Over the past few years, I have had the idea bouncing in my mind for an amazing PhD thesis in Economics. A prospective student could analyze the three-, six-, and twelve-month stock performance of every Goldman Sachs (NYSE:GS) Conviction Buy/Sell list ratings change. My theory, and this is why we need the empirical data, is that if you did the exact opposite of what Goldman recommended, then you would outperform the market. Perhaps, you would even have better performance than most hedge funds.
As readers are aware, in early January 2017, we bought some shares of GNC Holdings, Inc. (NYSE:GNC) at $11.15 based largely on the fact that this is a good business that is deeply out of favor and that nine out of ten Wall Street analysts currently rate neutral or sell. This was a 3% allocation to our investable assets. If you buy good or decent businesses when they are deeply out of favor, especially if there is lots of negative press that the company will (yes, will not may) go bankrupt, then you can make a lot of money if/when these businesses show modest signs of improvement.
This leads me to my next point. The most lucrative time periods for hedge funds' shorts is when they catch the perfect negative feedback loop, which I will describe below. This negative feedback loop has three elements:
1) Poor short-term fundamental financial performance
2) Tier 1 sell-side analysts reducing their earnings estimates and downgrading the stock
3) The popular press picking up the downgrade narrative for TV and website ratings
When these three elements converge, hedge funds can make a lot of money exacerbating a negative move to the downside. For a case in point, look at how low the bond prices and stock prices of oil and gas companies got during the late Q4 2015 and in January and February of 2016.
Specifically, look at the price action and volatility of Chesapeake Energy (NYSE:CHK) from November 2015 through March 2016:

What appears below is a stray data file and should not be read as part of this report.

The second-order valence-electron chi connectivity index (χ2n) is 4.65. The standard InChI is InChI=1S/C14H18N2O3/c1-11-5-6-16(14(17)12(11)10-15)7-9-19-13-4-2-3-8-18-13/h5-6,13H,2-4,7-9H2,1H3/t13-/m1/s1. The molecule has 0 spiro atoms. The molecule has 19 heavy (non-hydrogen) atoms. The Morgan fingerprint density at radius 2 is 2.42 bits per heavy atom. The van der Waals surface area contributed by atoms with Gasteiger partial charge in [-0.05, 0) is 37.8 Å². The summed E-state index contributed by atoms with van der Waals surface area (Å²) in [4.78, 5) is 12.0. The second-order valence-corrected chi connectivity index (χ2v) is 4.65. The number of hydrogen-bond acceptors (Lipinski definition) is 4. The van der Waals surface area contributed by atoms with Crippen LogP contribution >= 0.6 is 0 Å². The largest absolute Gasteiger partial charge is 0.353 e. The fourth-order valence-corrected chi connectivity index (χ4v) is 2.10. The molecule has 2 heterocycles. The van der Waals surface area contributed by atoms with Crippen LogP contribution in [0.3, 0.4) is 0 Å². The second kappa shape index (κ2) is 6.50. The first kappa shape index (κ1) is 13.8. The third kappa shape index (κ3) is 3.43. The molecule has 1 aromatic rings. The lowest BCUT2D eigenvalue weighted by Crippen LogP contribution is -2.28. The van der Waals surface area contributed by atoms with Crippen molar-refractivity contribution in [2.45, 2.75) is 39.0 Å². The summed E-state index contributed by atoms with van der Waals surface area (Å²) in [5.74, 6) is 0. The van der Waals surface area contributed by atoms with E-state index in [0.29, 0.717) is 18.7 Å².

In fact, and I don't have access to Bloomberg, but if you look at CHK's unsecured bond prices, during this same time period, you would see prices crashing from $50 to $12 at the lows. Fast forward to Q4 2016 and these same bonds were trading in the $90s.
For more contextual analysis on my negative feedback loop theory interpretation, Tier 1 sell-side research firms like Goldman Sachs, JPMorgan (NYSE:JPM), Morgan Stanley (NYSE:MS), Citigroup (NYSE:C), and Bank of America (NYSE:BAC) have vast distribution networks, so their research gets widely disseminated to nearly every important member of the buy side, as well as important allocators of investment capital. Next, the popular press in their quest for elusive eyeballs and television ratings spreads the story like a wild fire. A day or two later after the buzz is lathered and fear is fever pitched, the sell-side analysts make special guest appearances to discuss their downgrade on programs like CNBC, Bloomberg, and Fox Business Network. And finally, retail investors, who are usually last to know, catch the wind of the story (after the hedge funds placed their bets) and often panic sell at or near the bottom driven mostly by fear and emotion. I have seen this movie so often.
I would argue that Goldman Sachs understands and uses these negative feedback loops to benefit its lucrative trading relationship with its best hedge fund clients. A poignant example of this was when Jeffrey Currie was boldly proclaiming that oil could hit $20 and that global oil storage could be breached causing cascading prices. These people are spin masters and seem convincing, at least to retail investors, with their fancy suits, Top 5 MBAs, very articulate presentations.